===========================================================================
    Did I miss anything?

    Like

    • Hi Ji-Hun,
      So if you work off of my current branch here, the below examples will work:
      # create an EK
      tpm2_createek -H 0x81010000 -f pem -p ek.pub
      # create an AK
      tpm2_createak -E 0x81010000 -k 0x81010010 -f pem -p ak.pub -n ak.name
      # create some data to encrypt
      echo “test…test” > encrypt.txt
      # Encrypt the data with the AK public key
      openssl rsautl -encrypt -inkey ak.pub -pubin -in encrypt.txt -out encrypt.dat
      # Try and decrypt it with the AK private key
      tpm2_rsadecrypt -k 0x81010010 -I encrypt.dat -o out_decrypt.txt
      ERROR: Tss2_Sys_RSA_Decrypt(0x182) – tpm:handle(1):inconsistent attributes
      ERROR: Unable to run tpm2_rsadecrypt
      # NOW try with the EK
      # Encrypt the data with the EK public key
      openssl rsautl -encrypt -inkey ek.pub -pubin -in encrypt.txt -out encrypt.dat
      # Try and decrypt it with the EK private key
      $ tpm2_rsadecrypt -k 0x81010000 -I encrypt.dat -o out_decrypt.txt
      ERROR: Tss2_Sys_RSA_Decrypt(0x12F) – tpm:error(2.0): authValue or authPolicy is not available for selected entity

      Both of these error codes make sense, when you look at the attributes:
      tpm2_listpersistent
      – { persistent-handle: 0x81010000, key-alg: rsa, hash-alg: sha256, object-attr: fixedtpm|fixedparent|sensitivedataorigin|adminwithpolicy|restricted|decrypt }
      – { persistent-handle: 0x81010010, key-alg: rsa, hash-alg: sha256, object-attr: fixedtpm|fixedparent|sensitivedataorigin|userwithauth|restricted|sign }

      The AK (0x81010010) returns an “attribute error” due to the fact that the “encrypt” attribute is not set.
      The EK (0x81010000) returns an “auth error” due to the fact that the “userWithauth” attribute is not set:
      The bits mean:
      userWithauth: If this attribute is CLEAR, then HMAC or password authorizations may not be used for USER role
      authorizations
      adminWithPolicy: If this attribute is SET, then then HMAC or password authorizations may not be used for ADMIN role authorizations.
      Section 8.3.3 of https://trustedcomputinggroup.org/wp-content/uploads/TPM-Rev-2.0-Part-2-Structures-01.38.pdf details these attribute bits.

      I tried some quick hacks to twiddle these attribute bits, but couldn’t get the create call to pass in tpm2_createak. I am not sure what that “auth policy” is, but with adminwithpolicy set makes me assume that plays into the equation.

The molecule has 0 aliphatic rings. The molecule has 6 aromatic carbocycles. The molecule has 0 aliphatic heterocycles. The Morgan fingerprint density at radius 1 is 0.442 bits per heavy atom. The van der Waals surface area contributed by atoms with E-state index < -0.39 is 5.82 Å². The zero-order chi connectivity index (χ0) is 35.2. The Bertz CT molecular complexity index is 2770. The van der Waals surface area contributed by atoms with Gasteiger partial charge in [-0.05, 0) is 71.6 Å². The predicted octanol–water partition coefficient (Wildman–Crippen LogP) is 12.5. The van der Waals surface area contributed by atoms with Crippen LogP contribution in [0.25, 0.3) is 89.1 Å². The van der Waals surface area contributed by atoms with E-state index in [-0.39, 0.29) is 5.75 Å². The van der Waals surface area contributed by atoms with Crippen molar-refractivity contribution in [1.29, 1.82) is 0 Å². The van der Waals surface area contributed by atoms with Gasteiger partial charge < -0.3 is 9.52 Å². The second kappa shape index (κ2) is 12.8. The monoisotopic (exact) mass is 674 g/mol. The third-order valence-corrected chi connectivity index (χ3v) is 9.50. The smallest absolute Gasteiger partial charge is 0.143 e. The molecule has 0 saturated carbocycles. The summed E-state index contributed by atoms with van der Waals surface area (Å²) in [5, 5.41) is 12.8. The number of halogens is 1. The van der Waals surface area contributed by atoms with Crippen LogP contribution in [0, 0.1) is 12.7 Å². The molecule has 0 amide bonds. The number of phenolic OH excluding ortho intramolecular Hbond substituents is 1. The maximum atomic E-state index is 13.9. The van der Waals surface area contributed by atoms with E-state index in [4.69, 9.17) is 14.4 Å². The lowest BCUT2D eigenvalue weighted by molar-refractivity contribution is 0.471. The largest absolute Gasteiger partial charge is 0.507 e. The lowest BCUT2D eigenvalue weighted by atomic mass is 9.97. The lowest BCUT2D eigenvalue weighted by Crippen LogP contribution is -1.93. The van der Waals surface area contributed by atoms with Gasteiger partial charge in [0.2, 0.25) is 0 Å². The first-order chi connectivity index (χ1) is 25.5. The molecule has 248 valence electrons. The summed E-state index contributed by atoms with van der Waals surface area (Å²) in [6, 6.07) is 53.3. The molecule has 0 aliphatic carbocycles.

Like

    • Hi ji-hun,
      I found that the data encrypted using EK cannot be used to decrypt using tmp2_decrypt command. You can use only the keys with tpm2_decrypt which are created using tpm2_createprimary. If you want to use EK for decrypting small data (equal to size of the key), you have to also create AK and use tpm2_makecredential to encrypt and tpm2_activatecredential to decrypt the payload.

      So in my use case, I exported the EK and AK public key, decrypted the original data with a symmetric key (as suggest by Dguerri), encrypted the symmetric key using tpm2_makecredential (you have to use TPM2 simulator incase the server on which you are encrypting the data doesn’t have TPM2 chip), decrypted the symmetric key at the targer using tpm2_activatecredential and used the resultant key to decrypt the actual data.

      I had used the older version of the tools, so I am not aware if there is any change in the latest version for tpm2 tools.
      Regards,
      Vivek

      Like

  10. i integrated slb 9670 with msp430 16 bit controller , which does not support linux. my task is to store keys in slb9670 chip,please help me , how to start the process. iam unable to understand ?

    Like

    • As a note- I am trying to use this to do the reverse process. I am starting with .pem keys from OpenSSL and converting them to keys that can be loaded into the TPM. If you have any advice on this, that would be awesome!

      Like

  11. Hi, thanks for this great resource. Is it possible to generate RSA or ECC keys of different sizes? what is the TPM 2.0 command for that? I got an error each time I tried to encrypt a file with a size larger than 256 Byte with RSA keys in my TPM 2.0. Is there any way to countermeasure this constrain?
    Thanks!
    Mohamed

    Like